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How to Stake Cryptocurrencies



Stake Cryptocurrencies

Staking cryptos is one of the best methods of generating passive income. What is more impressive is that it is pretty easy: you simply lock your coins and wait for rewards. Staking involves holding your coins or tokens in a wallet or exchange over a specific period.

If you can hold your coins for a long time, the rewards will be even higher. However, crypto staking only works with proof of stake (POS) coins, such as (HI).

For a beginner, we must say that the process might look a little complex. This is why we have developed this guide to help simplify the process.

Staking Cryptocurrency: What Does It Mean?

This is the process of locking your cryptocurrencies to help with transaction validation in a selected blockchain network. In return, you get rewarded with a part of the transaction fee paid by users and tokens of the native network.

Crypto staking is done through a node, which is a computer connected to the blockchain network to validate transactions. This implies that staking helps to keep the blockchain network running flawlessly and avoid the risk of errors.

Pros and Cons of Staking Cryptos

Once your coins have been staked correctly, they are used to “mine” the next block to earn some rewards for incentivizing the system. This method is referred to as proof of stake (POS) protocol. The more coins you commit, the higher the chances of getting selected to mine the next block and getting rewarded. Although the reward mainly comes in the form of the same crypto coins, it is also possible to get it in a different type of reward.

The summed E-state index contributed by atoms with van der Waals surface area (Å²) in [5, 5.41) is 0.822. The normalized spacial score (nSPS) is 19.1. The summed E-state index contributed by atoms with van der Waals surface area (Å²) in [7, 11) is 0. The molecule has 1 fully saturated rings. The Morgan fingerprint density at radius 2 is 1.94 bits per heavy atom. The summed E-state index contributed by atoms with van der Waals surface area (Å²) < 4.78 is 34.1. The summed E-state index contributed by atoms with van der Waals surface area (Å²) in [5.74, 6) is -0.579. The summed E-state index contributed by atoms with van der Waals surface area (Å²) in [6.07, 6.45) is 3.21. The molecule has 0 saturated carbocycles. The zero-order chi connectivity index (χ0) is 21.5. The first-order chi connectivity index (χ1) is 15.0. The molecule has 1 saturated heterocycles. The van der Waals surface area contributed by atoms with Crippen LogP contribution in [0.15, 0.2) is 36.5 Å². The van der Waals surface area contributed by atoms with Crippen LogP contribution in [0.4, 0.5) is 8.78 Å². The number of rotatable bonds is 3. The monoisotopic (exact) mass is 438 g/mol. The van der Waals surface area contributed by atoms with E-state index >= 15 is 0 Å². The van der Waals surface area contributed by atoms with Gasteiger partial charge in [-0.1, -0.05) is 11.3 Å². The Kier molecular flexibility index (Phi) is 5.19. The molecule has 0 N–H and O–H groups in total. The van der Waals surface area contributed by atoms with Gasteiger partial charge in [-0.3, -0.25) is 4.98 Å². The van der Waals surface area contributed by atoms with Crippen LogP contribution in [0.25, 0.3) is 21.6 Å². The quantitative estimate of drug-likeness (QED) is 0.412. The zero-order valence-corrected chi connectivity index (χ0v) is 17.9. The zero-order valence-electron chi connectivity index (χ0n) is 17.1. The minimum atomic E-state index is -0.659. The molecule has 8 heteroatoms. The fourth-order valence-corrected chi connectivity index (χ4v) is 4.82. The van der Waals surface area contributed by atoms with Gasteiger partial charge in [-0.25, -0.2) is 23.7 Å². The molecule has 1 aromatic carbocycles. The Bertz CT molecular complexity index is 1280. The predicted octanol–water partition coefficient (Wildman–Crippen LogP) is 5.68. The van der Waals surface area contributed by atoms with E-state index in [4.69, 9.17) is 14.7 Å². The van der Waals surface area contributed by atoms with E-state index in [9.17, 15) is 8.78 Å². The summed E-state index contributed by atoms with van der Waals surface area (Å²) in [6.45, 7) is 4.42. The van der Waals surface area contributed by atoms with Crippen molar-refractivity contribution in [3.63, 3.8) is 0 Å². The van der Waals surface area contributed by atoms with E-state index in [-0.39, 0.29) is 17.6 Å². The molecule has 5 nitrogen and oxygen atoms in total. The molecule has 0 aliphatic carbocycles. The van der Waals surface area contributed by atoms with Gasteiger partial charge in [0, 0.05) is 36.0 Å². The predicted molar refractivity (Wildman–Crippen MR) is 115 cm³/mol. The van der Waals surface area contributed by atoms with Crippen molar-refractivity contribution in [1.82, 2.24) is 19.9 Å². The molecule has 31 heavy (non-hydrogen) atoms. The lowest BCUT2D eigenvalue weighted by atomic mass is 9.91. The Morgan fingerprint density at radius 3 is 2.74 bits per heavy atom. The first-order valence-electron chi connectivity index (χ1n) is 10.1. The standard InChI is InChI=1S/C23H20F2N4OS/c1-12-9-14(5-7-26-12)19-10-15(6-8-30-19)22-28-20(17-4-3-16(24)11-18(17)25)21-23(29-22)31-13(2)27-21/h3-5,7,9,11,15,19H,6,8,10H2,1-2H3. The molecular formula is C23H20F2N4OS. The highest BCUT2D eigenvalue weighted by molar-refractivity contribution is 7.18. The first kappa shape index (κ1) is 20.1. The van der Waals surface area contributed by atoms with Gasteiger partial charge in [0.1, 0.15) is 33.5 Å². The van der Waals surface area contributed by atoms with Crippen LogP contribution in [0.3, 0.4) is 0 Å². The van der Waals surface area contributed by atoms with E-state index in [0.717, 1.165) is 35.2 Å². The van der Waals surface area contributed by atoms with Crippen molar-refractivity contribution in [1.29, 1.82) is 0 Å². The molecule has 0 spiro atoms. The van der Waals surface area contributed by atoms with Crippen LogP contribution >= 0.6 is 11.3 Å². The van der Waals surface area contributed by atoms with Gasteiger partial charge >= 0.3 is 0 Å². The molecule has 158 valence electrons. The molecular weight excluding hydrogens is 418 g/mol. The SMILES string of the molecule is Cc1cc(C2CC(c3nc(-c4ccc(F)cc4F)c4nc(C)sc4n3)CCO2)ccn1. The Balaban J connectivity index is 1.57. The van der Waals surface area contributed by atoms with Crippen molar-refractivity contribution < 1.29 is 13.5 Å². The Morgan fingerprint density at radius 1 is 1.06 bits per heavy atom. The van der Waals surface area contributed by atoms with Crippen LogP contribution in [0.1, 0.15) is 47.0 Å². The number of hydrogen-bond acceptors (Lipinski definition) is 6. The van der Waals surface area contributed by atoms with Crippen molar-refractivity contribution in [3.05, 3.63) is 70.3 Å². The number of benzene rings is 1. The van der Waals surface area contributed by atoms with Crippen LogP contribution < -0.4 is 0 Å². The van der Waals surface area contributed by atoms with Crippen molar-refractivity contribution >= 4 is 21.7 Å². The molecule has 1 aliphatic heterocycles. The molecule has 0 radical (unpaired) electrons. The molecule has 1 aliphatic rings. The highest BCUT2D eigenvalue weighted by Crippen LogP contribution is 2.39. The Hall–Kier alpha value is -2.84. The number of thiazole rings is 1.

Depending on the crypto of choice, you can earn 5-20% of the staked value per year. We must say that this is not a get-rich-quick method because you need to wait for some time to reap maximum rewards. If you get it right, this is an excellent way to maximize passive returns. Here is a summary of the pros:

  • You are able to earn interest on crypto holdings.
  • Easy because you do not need specialized equipment.
  • Staking means you are helping to secure the crypto network and its efficiency.
  • Less energy is required for crypto staking compared to mining.


When it comes to investing in cryptos, it is advisable to only consider it after understanding how blockchain systems work. For example, the risk of bugs getting into your wallet is always looming. It is because of this that you need to carefully weigh between crypto wallet vs exchange and decide where you will store the coins

Furthermore, it is important to appreciate that price fluctuations can easily result in unexpected losses. For people who store their coins in the exchanges, there is also a risk of hacking or exit scams. Therefore, you must start by comprehensively researching the exchange of choice.

Here is a summary of the risks:

  • High volatility raises the danger of losing your coins.
  • You are unable to do anything with your crypto coins during the staking period.
  • The unstaking period usually takes longer than anticipated.

How to Stake Your Crypto Coins

Many crypto platforms have a fixed payment period. For example, hi pays participants an amount equal to 11% of staked coins every Friday. Other crypto networks have their models of rewarding stakers.

hi Dollar has grown to become one of the leading cryptos that you can stake to generate passive income daily. It is a non-profit banking system and the first cross-platform financial services based on social media chat tools. This means that you do not need to install anything to get started. Simply visit WhatsApp or Telegram to register for an account and start to stake cryptocurrency. Alternatively, you can register on its web app to buy hi Dollars directly.

Here is a summary of the main steps to follow to start staking your hi Dollars.